The Attic (a name which commemorates our first physical location) is, first and foremost, a site for the research students of the School of Museum Studies at the University of Leicester: a virtual community which aims to include all students, be they campus-based and full-time, or distance-learning and overseas. But we welcome contributions from students of museum studies - and allied subject areas - from outside the School and from around the world. Here you will find a lot of serious stuff, like exhibition and research seminar reviews, conference alerts and calls for papers, but there's also some 'fluff'; the things that inspire, distract and keep us going. After all, while we may be dead serious academic types, we're human too.
Monday, January 16, 2012
Royal Engineers Museum, a trip to Kent
I’m not quite certain if any of you, our readers, have ever been down to Gillingham, Kent and visited the Royal Engineers Museum. It’s certainly not a place many people seem to know about, unless military type history is of interest. It certainly seems to be undervalued even by its surrounding community, many of which have family in the RE!
I was lucky enough to pay a visit on Saturday. I must say, it was not just a social call, and the Documentation Officer who was working the weekend shift, a lovely man by the name of Andrew, knew I was coming. A friend of a friend, and a retired Royal Engineer himself, works closely with the museum and was only too happy to get me a ‘special tour’!
Andrew was lovely when he showed me around the museum, explaining how the galleries had come to be, and new improvements (and the ones they hope to do) and anything of particular notice. It’s definitely not the tour the school groups get, and it’s clear that the museum does not offer daily tours or such, so I was very happy for the go round. I knew only a little about the museum prior to my visit. If you’ve heard of it, but not been to see it, no doubt you have no idea what’s there!
The place is massive, to start with. The museum originally started as just a reference library for the Corps in 1812. Over the years, however, the Corps began to collect large amounts of historical objects, as you would expect. This is the history of the Naval and Air Force museums too. The Royal Engineers Museum, however, didn’t obtain ‘Designated’ status until 1998, when it was acknowledge as having a large storehouse of significant items to the history of the Corps and the military. It now has over 500,000 objects, many well known!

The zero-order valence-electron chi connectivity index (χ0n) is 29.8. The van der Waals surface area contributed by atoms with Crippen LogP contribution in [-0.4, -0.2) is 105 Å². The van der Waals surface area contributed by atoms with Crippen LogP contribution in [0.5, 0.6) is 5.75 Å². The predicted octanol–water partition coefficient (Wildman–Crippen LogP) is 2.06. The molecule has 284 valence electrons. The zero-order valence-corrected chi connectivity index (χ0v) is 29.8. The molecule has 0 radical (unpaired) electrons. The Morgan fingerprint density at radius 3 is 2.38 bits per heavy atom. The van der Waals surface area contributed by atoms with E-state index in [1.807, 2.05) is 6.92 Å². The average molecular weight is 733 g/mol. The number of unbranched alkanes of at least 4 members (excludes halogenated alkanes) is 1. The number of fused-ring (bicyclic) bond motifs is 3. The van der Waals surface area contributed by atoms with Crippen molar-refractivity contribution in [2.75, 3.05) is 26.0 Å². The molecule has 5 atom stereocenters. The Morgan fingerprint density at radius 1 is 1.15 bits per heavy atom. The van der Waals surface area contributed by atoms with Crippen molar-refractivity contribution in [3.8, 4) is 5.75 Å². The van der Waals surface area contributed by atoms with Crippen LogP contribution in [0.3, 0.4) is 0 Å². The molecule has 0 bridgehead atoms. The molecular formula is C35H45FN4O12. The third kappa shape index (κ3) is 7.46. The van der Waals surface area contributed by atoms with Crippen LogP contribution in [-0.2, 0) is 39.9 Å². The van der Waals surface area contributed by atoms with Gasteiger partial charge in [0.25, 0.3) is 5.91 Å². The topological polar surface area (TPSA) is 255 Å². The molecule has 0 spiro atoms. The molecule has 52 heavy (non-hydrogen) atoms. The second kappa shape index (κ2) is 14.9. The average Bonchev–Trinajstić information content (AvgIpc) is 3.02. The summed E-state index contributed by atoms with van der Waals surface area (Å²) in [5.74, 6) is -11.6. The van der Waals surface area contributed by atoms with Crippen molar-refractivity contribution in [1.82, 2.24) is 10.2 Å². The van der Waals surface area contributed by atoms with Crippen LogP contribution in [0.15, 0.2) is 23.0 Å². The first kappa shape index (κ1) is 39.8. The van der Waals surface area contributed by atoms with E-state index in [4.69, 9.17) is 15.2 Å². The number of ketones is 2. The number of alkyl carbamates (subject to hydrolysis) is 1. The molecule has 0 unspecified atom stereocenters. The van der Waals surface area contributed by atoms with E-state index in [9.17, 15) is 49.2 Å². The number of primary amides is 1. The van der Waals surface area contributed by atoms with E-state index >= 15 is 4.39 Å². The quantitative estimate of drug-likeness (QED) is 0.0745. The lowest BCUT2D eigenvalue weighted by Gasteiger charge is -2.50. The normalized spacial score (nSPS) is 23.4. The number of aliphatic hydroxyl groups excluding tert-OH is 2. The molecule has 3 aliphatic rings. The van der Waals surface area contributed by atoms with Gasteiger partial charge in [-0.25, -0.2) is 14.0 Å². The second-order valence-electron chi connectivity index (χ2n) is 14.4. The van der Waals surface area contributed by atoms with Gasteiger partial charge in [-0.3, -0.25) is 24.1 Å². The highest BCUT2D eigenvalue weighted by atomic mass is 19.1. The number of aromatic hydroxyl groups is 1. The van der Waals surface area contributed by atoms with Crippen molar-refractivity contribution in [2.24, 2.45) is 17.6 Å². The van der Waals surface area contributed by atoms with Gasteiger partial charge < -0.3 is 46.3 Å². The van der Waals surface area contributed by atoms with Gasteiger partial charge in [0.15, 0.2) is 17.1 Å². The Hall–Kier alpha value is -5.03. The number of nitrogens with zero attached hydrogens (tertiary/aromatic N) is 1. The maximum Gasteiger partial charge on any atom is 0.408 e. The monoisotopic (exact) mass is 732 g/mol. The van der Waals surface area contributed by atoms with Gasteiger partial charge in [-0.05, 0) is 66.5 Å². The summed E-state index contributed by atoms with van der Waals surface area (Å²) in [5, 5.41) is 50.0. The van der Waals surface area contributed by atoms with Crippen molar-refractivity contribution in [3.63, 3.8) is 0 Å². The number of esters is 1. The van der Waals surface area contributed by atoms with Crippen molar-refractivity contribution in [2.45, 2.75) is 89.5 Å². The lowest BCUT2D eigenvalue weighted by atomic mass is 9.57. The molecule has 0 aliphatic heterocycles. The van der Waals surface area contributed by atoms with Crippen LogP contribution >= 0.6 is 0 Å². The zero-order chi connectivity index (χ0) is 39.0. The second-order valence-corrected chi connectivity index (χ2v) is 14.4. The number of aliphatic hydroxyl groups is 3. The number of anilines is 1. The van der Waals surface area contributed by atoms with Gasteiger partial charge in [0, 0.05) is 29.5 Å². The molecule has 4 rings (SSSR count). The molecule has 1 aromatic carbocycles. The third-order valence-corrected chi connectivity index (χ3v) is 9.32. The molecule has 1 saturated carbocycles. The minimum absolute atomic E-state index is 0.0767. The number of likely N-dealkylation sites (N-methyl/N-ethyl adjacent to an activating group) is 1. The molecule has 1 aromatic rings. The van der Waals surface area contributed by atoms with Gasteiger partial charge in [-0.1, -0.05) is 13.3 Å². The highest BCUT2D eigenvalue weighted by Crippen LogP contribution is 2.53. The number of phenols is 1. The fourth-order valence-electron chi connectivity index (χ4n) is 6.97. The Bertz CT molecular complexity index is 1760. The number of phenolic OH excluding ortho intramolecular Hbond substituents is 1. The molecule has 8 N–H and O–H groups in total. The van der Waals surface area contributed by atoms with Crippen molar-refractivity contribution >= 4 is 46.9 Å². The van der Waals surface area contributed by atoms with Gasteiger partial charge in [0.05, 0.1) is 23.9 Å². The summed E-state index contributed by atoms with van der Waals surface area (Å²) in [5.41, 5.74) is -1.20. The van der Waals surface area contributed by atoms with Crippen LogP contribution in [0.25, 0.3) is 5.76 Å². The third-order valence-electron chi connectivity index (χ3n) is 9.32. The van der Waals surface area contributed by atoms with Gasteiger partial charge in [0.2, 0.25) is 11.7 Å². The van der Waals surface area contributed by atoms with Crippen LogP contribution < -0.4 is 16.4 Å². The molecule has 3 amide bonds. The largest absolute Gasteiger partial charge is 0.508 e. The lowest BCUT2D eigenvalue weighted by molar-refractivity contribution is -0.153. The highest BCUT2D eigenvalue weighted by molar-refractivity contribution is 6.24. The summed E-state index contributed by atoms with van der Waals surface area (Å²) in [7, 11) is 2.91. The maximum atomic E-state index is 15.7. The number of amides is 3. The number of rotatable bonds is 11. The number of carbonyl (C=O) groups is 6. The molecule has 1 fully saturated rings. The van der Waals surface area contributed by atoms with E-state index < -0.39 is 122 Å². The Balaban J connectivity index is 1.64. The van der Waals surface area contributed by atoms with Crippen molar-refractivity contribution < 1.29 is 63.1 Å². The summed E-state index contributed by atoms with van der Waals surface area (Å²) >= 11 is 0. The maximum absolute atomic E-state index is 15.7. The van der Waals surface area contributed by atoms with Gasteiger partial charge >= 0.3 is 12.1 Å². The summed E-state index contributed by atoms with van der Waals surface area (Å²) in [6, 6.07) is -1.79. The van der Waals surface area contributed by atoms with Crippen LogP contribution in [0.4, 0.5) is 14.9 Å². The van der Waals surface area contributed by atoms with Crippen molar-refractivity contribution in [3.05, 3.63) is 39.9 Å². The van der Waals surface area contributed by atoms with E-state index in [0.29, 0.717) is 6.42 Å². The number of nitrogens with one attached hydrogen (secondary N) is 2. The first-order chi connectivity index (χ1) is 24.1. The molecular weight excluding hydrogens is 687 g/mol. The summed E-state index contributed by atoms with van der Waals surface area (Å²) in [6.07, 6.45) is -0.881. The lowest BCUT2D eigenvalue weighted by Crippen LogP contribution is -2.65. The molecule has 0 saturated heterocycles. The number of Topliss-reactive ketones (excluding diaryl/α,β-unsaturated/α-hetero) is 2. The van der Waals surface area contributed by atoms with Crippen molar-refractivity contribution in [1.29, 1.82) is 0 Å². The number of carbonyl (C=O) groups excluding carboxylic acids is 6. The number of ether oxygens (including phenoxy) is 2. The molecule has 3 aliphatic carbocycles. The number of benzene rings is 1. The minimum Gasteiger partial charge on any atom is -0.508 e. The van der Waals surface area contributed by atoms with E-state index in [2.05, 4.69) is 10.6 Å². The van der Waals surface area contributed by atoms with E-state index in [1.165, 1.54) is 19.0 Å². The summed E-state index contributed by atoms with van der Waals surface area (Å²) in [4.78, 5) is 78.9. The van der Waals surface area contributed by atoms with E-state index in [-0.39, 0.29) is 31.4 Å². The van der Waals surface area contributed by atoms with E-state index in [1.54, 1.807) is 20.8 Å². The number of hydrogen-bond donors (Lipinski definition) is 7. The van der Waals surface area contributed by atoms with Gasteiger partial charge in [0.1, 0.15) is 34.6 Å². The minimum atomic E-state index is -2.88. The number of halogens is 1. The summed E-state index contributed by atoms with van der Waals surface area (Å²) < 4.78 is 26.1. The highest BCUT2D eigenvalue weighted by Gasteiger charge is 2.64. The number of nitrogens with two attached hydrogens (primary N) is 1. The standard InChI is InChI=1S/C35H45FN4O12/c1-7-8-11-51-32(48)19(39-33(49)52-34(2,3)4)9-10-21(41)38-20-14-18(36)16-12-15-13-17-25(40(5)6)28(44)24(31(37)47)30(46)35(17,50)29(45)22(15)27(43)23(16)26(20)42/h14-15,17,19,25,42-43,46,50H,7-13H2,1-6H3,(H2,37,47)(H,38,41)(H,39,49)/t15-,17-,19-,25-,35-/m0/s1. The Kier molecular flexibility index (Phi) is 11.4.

They have on display (very carefully, I might add) Wellington’s Waterloo map. Many items attributed to Charles Gordon on his travels, a Brennan torpedo, and 25 Victoria Crosses (of the 52 that have ever been awarded to Royal Engineers).
The museum is what you might imagine of a military type exhibition. However, a great deal of work is in the process of being done to improve the galleries (most of which were done in the 1980s when the museum moved into its current building). The first three entrance galleries, which describe the history of engineering in Britain (all the way back to Roman times) have been redone, which many of the objects kept from the original displays. The collection of the museum includes many, many models, because the Royal Engineers used to create a model of a project for final sign off by the officials before work could begin. It must make a visit by children very enjoyable, since they can look at the original models on display while the educator talks about the history. The first galleries also show a clear view on how engineering 2000 years ago has evolved and how much has actually stayed the same!
From there, the 1980s style galleries pick up, show the history of the Royal Engineers from their founding through each country and conflict they were part of.
There is an area dedicated to the period in which the RE’s were in Indian and an effort has been made to link the importance to the development of Indian and Pakistan’s own Military Engineers. Andrew explained there India has its own museum, and most of the objects of importance are there. Only a few have been maintained by Britain, but the museum in Gillingham has had a great deal of positive feedback in how it’s displayed and how they tell the story. Always good to hear!